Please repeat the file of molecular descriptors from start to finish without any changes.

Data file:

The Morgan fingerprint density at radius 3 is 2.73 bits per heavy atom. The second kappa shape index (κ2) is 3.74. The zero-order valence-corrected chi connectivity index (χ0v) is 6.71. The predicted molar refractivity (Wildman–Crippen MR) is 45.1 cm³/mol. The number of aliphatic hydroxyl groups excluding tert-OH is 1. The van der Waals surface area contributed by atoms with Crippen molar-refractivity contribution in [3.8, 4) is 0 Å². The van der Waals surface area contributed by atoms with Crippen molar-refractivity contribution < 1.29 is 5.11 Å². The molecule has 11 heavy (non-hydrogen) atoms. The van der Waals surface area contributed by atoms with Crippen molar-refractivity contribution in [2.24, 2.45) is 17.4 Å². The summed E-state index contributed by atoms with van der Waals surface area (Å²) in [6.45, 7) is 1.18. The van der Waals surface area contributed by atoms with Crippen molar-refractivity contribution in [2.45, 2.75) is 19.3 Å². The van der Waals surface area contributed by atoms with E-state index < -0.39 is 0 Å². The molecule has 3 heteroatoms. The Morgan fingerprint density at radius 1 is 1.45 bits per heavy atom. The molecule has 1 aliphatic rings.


The Morgan fingerprint density at radius 3 is 2.73 bits per heavy atom. The second kappa shape index (κ2) is 3.74. The zero-order valence-corrected chi connectivity index (χ0v) is 6.71. The predicted molar refractivity (Wildman–Crippen MR) is 45.1 cm³/mol. The number of aliphatic hydroxyl groups excluding tert-OH is 1. The van der Waals surface area contributed by atoms with Crippen molar-refractivity contribution in [3.8, 4) is 0 Å². The van der Waals surface area contributed by atoms with Crippen molar-refractivity contribution < 1.29 is 5.11 Å². The molecule has 11 heavy (non-hydrogen) atoms. The van der Waals surface area contributed by atoms with Crippen molar-refractivity contribution in [2.24, 2.45) is 17.4 Å². The summed E-state index contributed by atoms with van der Waals surface area (Å²) in [6.45, 7) is 1.18. The van der Waals surface area contributed by atoms with Crippen molar-refractivity contribution in [2.45, 2.75) is 19.3 Å². The van der Waals surface area contributed by atoms with E-state index < -0.39 is 0 Å². The molecule has 3 heteroatoms. The Morgan fingerprint density at radius 1 is 1.45 bits per heavy atom. The molecule has 1 aliphatic rings.